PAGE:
You say I live in apartment A. Caught me milling about in the entryway, heard me yowling for Mrs. Herman. Mrs. Helpson. Mrs.—Hellman. You sit there laughing at me; you know the name. You think this is funny, do you? I must say, I find your smug attitude intriguing. I was a young whippersnapper like you once. Must have been. With a handsome face and a voice that would charm any of the fairer sex. That is no more.

One day you’ll be like me, Sherman. Don’t think you won’t be.

Oh dear. I’ve gone and confused your name again, haven’t I? Forgive me. They tell me I am somewhat forgetful. That’s why they moved me into this smaller place. Less to forget, Kate says.

But I can tell by the look on your face that you think this is a mistake, and I quite agree. A man needs the familiar. A man needs his own home. A man needs—a man needs…

I knew a man like you once. Do not look so surprised—or perhaps you are hungry; never could tell the difference. Yes, this man was so intelligent. A good friend of mine, was Albert Lingus. But my wife and I moved away, and eventually old Albert and I lost touch. A shame, really. He was a good man. A smart man. You would have liked him, Sheldon.

He’s probably long since dead, as soon I will be. Yes, long since dead. I think I died when my memory started to go. Can’t be sure. But I heard someone call this the long goodbye, that, day by day, moment by moment, I would slowly yet surely cease to be myself. That’s my definition of dying.

So, you sit talking with a dead man, Seamus. What say you to that?

You don’t say much, do you? At least, not to me. With your roommate you seem to never shut up, if you don’t mind me saying so. Poor Dr. What’s-His-Face. Seems like a good man, that doctor friend of yours. I wonder if he could have a look at my knee. It’s been ever so stiff in the mornings, and I can scarce get out of bed. But I suppose that is a typical dead man problem.

Do you fear death, Sheridan? No, I suppose you do not. I can tell you, in case you are afraid, that it is not too bad. Now you are the nuisance in the corner, shoved aside by everyone saying how much they’ll miss you when you’re truly gone, but ignore you whilst you remain. Remain. Like I’m a stain on the underarm of a shirt, waiting for vinegar and elbow grease to wash me away. I suppose when I am gone for keeps, people will be sad at first, but relieved mostly. “At least he isn’t suffering anymore,” they’ll say. At least. Least. I am the least.

But I am jabbering now. So good of you, really, to allow an old man into you flat, to sit at your table and tell horrendously boring stories over a cuppa tea. Very good of you, sir. And very good tea, too.

I forget where I put my tea. Must have been lost it in the great move. Maybe it was shipped off to the wrong address, and now a family of three is enjoying a nice strong cup of my own special bled.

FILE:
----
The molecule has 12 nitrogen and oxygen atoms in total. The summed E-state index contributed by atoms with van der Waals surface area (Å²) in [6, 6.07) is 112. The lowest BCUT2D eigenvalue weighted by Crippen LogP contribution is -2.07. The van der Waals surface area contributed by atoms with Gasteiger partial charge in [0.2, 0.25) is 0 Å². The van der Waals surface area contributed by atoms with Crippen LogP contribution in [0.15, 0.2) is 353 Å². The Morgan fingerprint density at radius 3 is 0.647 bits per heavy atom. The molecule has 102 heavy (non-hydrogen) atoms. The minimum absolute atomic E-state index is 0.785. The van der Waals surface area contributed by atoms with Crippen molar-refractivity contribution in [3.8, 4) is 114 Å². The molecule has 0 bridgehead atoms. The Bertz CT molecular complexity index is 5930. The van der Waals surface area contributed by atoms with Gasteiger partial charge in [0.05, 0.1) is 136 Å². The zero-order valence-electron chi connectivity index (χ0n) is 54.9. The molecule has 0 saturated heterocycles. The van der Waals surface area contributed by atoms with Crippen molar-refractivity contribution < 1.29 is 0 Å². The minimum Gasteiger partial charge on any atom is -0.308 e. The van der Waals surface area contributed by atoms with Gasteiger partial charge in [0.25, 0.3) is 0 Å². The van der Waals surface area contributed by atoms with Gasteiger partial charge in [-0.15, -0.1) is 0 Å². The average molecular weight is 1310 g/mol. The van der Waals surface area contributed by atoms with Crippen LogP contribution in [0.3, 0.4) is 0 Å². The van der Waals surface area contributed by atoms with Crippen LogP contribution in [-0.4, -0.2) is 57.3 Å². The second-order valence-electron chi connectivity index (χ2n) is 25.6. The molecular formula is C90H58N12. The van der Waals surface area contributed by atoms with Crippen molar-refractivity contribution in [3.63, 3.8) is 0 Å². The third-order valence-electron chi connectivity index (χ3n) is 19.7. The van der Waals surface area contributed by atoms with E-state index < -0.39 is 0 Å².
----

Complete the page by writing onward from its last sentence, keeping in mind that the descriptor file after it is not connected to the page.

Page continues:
I blend my own tea, Sheldon. Have I told you that? Ah, but I think you knew anyway. You have a way of knowing things before a person knows themselves. Like that time, glancing at my hands and knowing I had recently fired a gun. How did you know that, you clever man? Even my family didn’t know it was I at first. That poor dog was not a dog, but I’m told we’re to keep that hush-hush. You won’t tell anyone, will you? Ah, good man. You’re a good man, Sherman. It was just a flesh wound, anyway. Jeffy will recover soon.

Was out gardening—or was it getting the mail? Can’t remember. But I could swear it was that ferocious dog mauling a boy, like when I was twenty-three in the old house. I shot the dog. Shot Jeffy. It was an accident, mind. You won’t tell anyone? Thank you, Shirley. You’re a good fellow.

Did I finally get your name right? No. Well, blast. But I can see by your eyes that you are growing weary of my idle chatter. So good of you, really, to be honest with me. Honesty is a trait missing in so many men nowadays. You are honest, my children are not.

Have I told you about my children? There is Jeffy. Someone shot him in the buttocks, poor fellow, we cannot figure out who. He lied to me. Said I was too forgetful to be left alone. Then Kate—Kate’s my daughter, I think you’ve met her on the stairs—she lied and said that the house was too much for her to take care of. My wife never had any such trouble running the farm and keeping the house and raising her children. I think Kate merely did not want the responsibility. I wish she would have come out and said. So, here I am, living in flat A. Is this flat B? Very lovely, very lovely.

Oh, and I see you play the violin. And were those eyeballs in the fridge when you opened it just now? I could have sworn I saw human eyes staring back at me. They must be part of one of your experiments Kate warned me about. Yes, Kate warned me about you.

“Dad,” said she, “leave Mr. Homer alone.” Then she went on to Mrs. Hattford—oh, you know who I mean!—about how odd you are. And, judging from the eyeballs in your ice box, I can say, with confidence, that you are an odd man. Yes, perhaps even a dangerous one. In fact, did they say you shot Jeffy? Someone I know shot Jeffy, I am quite sure of it.

Don’t stare so thoughtful at me, sir. You look as though you know something I do not, vexing man. Did you shoot Jeffy? No, you don’t need to answer that.

I have people who know where I am. They’ll be back shortly. In fact, I think I hear them coming now. I think I just—I think I’ll just…

Oh, Katie! Is that you?

Must be her. Fine tea. Must dash.

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Hello, it’s me

Not sure that title has anything to do with what I’m blogging about today. In fact, what AM I blogging about today? *stops to ponder*

I took a furry little someone to the vet. She was not happy. I had to lure Cricket into the crate with a treat; it worked–but I have a strong feeling it never will again. Before you get worried: it was just a wellness visit, to get her second round of feline leukemia vaccine.

Here’s a pick of her at one of her most chill moments:

003

 

In other non-news, I’ve been editing…no real writing, but that’s okay. I’ve been doing a lot of reading and studying different books, so it feels like I’m accomplishing things.

Keep your pen on the page,
Beth